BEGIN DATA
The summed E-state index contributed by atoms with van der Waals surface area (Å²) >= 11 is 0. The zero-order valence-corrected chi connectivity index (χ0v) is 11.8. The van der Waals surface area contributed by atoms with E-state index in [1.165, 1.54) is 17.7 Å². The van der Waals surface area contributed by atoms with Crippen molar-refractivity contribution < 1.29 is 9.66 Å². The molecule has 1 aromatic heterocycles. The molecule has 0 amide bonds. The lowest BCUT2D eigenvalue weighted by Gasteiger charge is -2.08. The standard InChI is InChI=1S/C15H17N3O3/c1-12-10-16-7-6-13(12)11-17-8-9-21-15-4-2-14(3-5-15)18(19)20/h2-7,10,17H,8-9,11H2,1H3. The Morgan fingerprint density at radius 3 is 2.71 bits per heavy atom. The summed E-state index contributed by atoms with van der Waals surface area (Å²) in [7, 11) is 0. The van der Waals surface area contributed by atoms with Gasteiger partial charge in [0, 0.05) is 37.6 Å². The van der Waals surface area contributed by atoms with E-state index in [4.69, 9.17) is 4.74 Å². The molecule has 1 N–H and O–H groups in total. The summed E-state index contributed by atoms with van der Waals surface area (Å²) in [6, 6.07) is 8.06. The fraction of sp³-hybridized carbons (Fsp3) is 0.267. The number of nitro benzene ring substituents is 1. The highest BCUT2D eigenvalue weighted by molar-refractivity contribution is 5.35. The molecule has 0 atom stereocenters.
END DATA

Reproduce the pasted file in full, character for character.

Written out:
The summed E-state index contributed by atoms with van der Waals surface area (Å²) >= 11 is 0. The zero-order valence-corrected chi connectivity index (χ0v) is 11.8. The van der Waals surface area contributed by atoms with E-state index in [1.165, 1.54) is 17.7 Å². The van der Waals surface area contributed by atoms with Crippen molar-refractivity contribution < 1.29 is 9.66 Å². The molecule has 1 aromatic heterocycles. The molecule has 0 amide bonds. The lowest BCUT2D eigenvalue weighted by Gasteiger charge is -2.08. The standard InChI is InChI=1S/C15H17N3O3/c1-12-10-16-7-6-13(12)11-17-8-9-21-15-4-2-14(3-5-15)18(19)20/h2-7,10,17H,8-9,11H2,1H3. The Morgan fingerprint density at radius 3 is 2.71 bits per heavy atom. The summed E-state index contributed by atoms with van der Waals surface area (Å²) in [7, 11) is 0. The van der Waals surface area contributed by atoms with Gasteiger partial charge in [0, 0.05) is 37.6 Å². The van der Waals surface area contributed by atoms with E-state index in [4.69, 9.17) is 4.74 Å². The molecule has 1 N–H and O–H groups in total. The summed E-state index contributed by atoms with van der Waals surface area (Å²) in [6, 6.07) is 8.06. The fraction of sp³-hybridized carbons (Fsp3) is 0.267. The number of nitro benzene ring substituents is 1. The highest BCUT2D eigenvalue weighted by molar-refractivity contribution is 5.35. The molecule has 0 atom stereocenters.